Wyoming Lawmakers Take Aim At ‘Deep Fake’ Artificial Intelligence Applications

As the use and sophistication of artificial intelligence continues to evolve, Wyoming lawmakers want to get ahead of the technology’s potential to produce “deep fake” AI to scam or intentionally mislead people.

Leo Wolfson

September 16, 20234 min read

Wyoming state Sen. Chris Rothfuss, D-Laramie, left, and Rep. Cyrus Western, R-Big Horn, serve on the state's Select Blockchain Committee and say Wyoming can continue to be a leader in the digital space by working with top experts on regulating generative AI.
Wyoming state Sen. Chris Rothfuss, D-Laramie, left, and Rep. Cyrus Western, R-Big Horn, serve on the state's Select Blockchain Committee and say Wyoming can continue to be a leader in the digital space by working with top experts on regulating generative AI. (Matt Idler for Cowboy State Daily)

Artificial intelligence seems to be almost everywhere in all kinds of applications these days, and the Wyoming Legislature wants to get ahead of it.

That’s why the Legislature’s Select Committee on Blockchain, Financial Technology and Digital Innovation Technology is considering three proposed bills that add AI regulation in Wyoming.

“This is really really important legislation,” Brenden Maher, a digital identity and data privacy expert, told the committee this week. “It’s extraordinarily difficult to get it right.”

The committee is considering a draft bill that establishes an avenue for civil prosecution of “synthetic media.” It would allow anyone who’s the subject of or is misled by synthetic media to sue in civil court to enjoin or restrain the distribution of the synthetic media. They can also seek damages from the person who knowingly and intentionally makes the synthetic media publicly available. 

The committee also considered another bill that establishes crimes and offenses for the unlawful distribution of misleading “synthetic” media, which was rolled into the civil penalty draft bill.

Synthetic media is considered any video or voice recording that has been fully or partially generated by computer algorithms and attempts to mimic a record of actual events, what is popularly known as a “deep fake.”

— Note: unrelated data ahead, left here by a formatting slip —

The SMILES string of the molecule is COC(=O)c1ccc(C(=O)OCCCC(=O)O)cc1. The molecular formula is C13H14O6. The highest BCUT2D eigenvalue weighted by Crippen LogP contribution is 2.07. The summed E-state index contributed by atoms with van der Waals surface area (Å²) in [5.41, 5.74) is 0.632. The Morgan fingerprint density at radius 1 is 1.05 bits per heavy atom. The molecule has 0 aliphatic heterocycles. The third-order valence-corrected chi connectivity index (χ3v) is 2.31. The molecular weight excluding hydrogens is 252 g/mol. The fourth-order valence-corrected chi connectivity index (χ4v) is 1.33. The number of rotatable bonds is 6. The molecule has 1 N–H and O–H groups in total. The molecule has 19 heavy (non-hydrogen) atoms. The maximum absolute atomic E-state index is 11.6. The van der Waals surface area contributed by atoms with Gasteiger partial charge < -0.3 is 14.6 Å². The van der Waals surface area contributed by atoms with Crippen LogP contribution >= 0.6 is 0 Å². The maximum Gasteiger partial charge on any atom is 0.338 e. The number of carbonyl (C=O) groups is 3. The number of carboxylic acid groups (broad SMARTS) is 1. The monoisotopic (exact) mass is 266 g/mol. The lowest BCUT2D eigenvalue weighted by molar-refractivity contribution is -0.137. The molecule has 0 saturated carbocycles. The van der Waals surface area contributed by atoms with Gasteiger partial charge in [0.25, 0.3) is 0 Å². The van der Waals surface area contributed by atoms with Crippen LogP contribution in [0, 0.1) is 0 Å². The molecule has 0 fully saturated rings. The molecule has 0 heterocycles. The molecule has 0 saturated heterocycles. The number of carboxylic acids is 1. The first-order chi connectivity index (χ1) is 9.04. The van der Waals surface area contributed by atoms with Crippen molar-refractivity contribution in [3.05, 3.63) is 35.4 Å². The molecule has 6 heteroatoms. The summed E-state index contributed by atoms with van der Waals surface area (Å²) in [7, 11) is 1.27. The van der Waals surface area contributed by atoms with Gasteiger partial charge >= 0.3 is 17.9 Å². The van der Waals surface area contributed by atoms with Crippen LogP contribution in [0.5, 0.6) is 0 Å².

“The whole intent behind this legislation is to ensure these new deep fakes that are coming out — audio, visual and otherwise that are getting better and better — to protect folks from being the subject of one or being misled by one,” said Rep. Cyrus Western, R-Big Horn, co-chair of the committee.

Those found guilty of producing these “deep fake” AI media could face up to six months in jail and up to a $750 fine.

A few members of the committee expressed skepticism that many county attorneys would actually pursue these cases criminally.


Sen. Tara Nethercott, R-Cheyenne, was concerned about the vagueness of the term “misled,” which she said could theoretically extend to the thousands or millions of people who saw the media.

“You could have the entire state of Wyoming seeking damages for being misled about a political candidate, for example,” she said with a chuckle.

Nethercott also made comparisons to standard slander and libel laws.

“This would certainly fall into this type of libel situation, per say,” she said.

Cheyenne attorney Matthew Kaufman said the legislation should be considered more akin to trade or equality laws.

Western brought up the liberties taken in the content of the hit TV show “South Park” as an example of America’s expansive parody laws and how intent to mislead can be extremely difficult to prove. Before every “South Park” episode, a disclaimer is shown that states the show is not trying to factually depict any of its characters.

Sen. Chris Rothfuss, D-Laramie, who also co-chairs the committee, said the bill focuses on purposeful and intentional efforts to mislead, not protected free speech to parody someone or something

“I don’t think anyone would confuse ‘South Park’ with actual real events, even though a lot of times it might be spot on,” Rothfuss said.

The committee discussed the possibility of giving exceptions to those who provide disclosures that their media is fake to those who consume it.

Cheyenne attorney David Pope, a liaison member of the committee, suggested adding a cause-and-effect mechanism to the legislation proving actual harm or change of action based on receiving the misinformation.

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The committee also considered another draft bill that requires large-scale AI machine users to register with the Secretary of State’s office.

“Do we want to know if artificial intelligences are being used in the state of Wyoming?” Rothfuss questioned. “Is that something the state of Wyoming should be aware of?”

Jon Stokes, who runs a Wyoming-based decentralized autonomous organization, said the committee could also consider requiring streaming services to weed out synthetic AI. 

Many social media companies now pay their exceptionally popular users for putting out content. 

In 2021, the Legislature passed a law prohibiting the distribution of intimate pictures or videos of a person without that person’s knowledge.

Sen. Dan Furphy, R-Laramie, said he has constituents who have lost thousands of dollars after being solicited by misleading information. Tracking criminals who commit online crimes like these is nearly impossible.

“We’ve got to protect citizens of our state that are being victimized by this, not just misled in a campaign but are losing true dollars out there,” he said.

The committee will continue discussing these topics at its next meeting in November.

Leo Wolfson can be reached at leo@cowboystatedaily.com.

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Leo Wolfson

Politics and Government Reporter